// To close the connections during exit of the application, I register a shutdown hook.
Runtime.getRuntime().addShutdownHook(new Thread() {
  @Override
  public void run() {
    try {
      if (connection != null) {
        connection.close();
      }
    } catch (JMSException e) {
      e.printStackTrace();
    }
  }
});

My first shot of this class created the GUI first and afterwards the connection to the application. But I fail to use it in the first run and I got a NullPointerExcetion when I hit the button “send message”. A first analysis showed that connecting to the application server take some seconds and I was too fast in using the client. So I switch the initialization steps and connect first to the application server and create the GUI afterwards. This works fine.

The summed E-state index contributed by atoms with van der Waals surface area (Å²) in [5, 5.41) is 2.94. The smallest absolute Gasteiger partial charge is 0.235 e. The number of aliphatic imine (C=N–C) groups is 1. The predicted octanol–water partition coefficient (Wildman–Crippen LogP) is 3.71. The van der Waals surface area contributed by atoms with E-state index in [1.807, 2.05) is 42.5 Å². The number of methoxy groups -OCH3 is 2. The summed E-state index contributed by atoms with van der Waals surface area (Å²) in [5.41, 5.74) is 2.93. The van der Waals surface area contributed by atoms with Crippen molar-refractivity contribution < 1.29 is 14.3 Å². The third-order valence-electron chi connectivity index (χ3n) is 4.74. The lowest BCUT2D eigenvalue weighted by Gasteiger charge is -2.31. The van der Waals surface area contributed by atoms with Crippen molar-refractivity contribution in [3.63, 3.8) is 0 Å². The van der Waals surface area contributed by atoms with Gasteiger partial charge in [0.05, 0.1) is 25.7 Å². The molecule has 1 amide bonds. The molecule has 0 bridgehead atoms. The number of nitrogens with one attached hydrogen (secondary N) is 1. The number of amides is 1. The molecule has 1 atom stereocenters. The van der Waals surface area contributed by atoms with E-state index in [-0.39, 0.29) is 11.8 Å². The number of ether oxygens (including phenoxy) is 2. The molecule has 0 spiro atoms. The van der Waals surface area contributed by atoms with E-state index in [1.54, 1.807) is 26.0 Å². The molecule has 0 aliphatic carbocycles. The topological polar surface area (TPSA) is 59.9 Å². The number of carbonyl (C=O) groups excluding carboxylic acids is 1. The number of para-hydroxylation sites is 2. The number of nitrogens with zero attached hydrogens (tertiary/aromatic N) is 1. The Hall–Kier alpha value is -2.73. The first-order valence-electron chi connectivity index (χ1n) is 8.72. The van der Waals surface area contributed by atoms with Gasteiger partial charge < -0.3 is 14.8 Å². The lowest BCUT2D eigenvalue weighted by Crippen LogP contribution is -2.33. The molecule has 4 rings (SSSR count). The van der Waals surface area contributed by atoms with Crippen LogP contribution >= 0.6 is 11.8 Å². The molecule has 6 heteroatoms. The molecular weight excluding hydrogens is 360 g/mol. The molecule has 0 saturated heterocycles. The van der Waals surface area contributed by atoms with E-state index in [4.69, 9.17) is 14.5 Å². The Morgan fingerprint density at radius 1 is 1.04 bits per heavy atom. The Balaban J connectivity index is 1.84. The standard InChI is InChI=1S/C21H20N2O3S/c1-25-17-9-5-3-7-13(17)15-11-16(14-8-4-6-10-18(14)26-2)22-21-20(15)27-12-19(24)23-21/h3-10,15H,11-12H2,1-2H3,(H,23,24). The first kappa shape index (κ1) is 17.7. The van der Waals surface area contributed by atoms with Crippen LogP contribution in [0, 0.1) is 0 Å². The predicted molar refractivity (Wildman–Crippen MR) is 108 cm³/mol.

The full code of the client can be found my GIT repository (see links at the end of this post).

Step 3 – Switch from text message to object message

It is a little bit unstable to parse a text message for shutdown related information so I created my own shutdown information class (ShutdownInfo). It contains a text that can be displayed to the user and a shutdown time. At this time the client will be terminated automatically – if not done by the user. The code is very simple and can be found in the GIT repository.

I extend the client with a new input element for a time and a new button to send the shutdown information to the topic.

Here’s the code to send the shutdown information:

protected void createAndSendShutdownMessage() {
  String time = timeTextField.getText();
  String[] timeElements = time.split(":");
  Calendar shutDownCalendar = Calendar.getInstance();